This year I chose the word content as my word of focus. I knew that there was so much in my life to be thankful for and I was tired of the never ending cycle of “get more stuff, do more things.” I decided to strive for contentment in 2015.
I used to think that being content meant being happy but I’ve learned that isn’t always the case. Sometimes being content just means being. Being without complaining. Being without coveting. Just accepting where you are and being thankful.
So what does contentment look like for me? Well, for me being content means being satisfied with the home I have. It’s not the biggest nor the nicest in the neighborhood. It’s old and there are some things that need repairing. But I have a home to live in that is warm when it’s cold outside and cool when it’s hot outside.
Being content means being thankful that I am able to provide for my family while still being home for my children during the day. There are days when I long to be a stay-at-home mom. There are nights when I don’t want to leave for work, when Layla wraps her arms around me and tells me she doesn’t want me to go. But I am thankful that working part-time is enough and that I only have to give up two nights away from my family each week.
Being content means looking in the mirror and being grateful for what I can do and not complaining about what I look like. I’m not skinny, my skin isn’t flawless and I have more bad hair days than good. But I am strong. I can run. I can keep up with my children whether on foot or riding a bike. My daughters want to run and lift weights and stretch because they see me doing it–not because I want to be skinny but because I want to live a long life for my children and my future grandchildren.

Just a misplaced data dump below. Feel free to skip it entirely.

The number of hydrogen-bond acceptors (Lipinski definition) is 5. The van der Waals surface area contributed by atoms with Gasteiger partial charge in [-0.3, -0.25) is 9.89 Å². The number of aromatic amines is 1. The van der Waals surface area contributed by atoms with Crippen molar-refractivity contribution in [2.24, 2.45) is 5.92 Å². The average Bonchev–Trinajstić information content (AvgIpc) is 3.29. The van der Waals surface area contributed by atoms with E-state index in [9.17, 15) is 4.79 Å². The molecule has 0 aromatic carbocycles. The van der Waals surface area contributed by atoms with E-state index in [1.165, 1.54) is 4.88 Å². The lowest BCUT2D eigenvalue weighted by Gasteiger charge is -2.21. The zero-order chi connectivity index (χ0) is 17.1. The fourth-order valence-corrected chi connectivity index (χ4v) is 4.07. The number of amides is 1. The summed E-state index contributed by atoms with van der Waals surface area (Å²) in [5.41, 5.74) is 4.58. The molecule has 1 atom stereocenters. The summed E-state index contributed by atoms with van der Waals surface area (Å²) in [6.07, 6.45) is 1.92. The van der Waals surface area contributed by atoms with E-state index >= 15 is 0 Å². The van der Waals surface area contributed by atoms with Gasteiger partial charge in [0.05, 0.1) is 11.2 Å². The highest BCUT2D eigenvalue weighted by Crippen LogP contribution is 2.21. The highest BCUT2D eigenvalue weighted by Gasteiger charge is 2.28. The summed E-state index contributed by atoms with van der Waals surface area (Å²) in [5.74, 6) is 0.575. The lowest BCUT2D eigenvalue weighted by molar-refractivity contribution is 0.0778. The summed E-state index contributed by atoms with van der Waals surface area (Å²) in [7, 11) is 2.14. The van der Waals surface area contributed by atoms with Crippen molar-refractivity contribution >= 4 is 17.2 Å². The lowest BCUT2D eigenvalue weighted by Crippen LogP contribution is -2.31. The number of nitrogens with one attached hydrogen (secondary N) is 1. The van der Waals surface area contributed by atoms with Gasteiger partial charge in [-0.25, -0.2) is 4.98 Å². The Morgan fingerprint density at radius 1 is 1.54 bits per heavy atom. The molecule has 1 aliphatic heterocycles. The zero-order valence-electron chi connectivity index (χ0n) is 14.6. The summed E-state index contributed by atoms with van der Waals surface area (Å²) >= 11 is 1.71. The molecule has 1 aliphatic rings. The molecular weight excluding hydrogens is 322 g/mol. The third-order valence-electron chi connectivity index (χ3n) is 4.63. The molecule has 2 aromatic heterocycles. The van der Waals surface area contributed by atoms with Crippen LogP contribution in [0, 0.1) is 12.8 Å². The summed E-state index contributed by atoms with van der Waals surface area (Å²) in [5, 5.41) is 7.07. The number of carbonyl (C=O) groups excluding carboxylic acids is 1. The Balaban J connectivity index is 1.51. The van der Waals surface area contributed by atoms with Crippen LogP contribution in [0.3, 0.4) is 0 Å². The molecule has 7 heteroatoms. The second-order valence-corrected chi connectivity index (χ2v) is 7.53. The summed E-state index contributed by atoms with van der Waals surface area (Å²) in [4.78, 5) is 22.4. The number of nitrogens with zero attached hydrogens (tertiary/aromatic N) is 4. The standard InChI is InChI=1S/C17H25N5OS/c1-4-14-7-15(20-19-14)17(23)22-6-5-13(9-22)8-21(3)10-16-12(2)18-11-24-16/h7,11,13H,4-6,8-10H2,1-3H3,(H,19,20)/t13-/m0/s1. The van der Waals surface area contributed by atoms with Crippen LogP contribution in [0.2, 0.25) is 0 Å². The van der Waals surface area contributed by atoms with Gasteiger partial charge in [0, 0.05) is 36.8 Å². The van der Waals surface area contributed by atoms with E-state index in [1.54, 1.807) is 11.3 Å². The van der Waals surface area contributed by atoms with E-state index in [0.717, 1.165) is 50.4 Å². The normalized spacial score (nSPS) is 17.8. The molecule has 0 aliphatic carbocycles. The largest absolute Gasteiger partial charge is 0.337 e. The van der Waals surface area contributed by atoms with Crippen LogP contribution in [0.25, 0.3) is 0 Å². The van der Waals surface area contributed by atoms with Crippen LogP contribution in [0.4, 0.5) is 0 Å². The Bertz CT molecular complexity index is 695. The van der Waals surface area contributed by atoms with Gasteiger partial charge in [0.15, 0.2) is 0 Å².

Being content means accepting that “just enough” is still enough. There are months when it feels like we scrape by. An unexpected bill shows up, the dog has to go to the vet, something around the house breaks and has to be replaced. Those things always throw a kink in our finances but somehow we never go without. I’ve never gone hungry (obviously!), I’ve never gone without weather-appropriate clothing, I’ve never had to sleep on the street. I’ve always had my basic needs met no matter if we have $500 left at the end of the month or $5 left.
I may never possess earthly riches: a big house, expensive clothes and a new car. I may never be a size 6. I may never build up a huge savings account.
But I am starting to see the beauty in a life of contentment.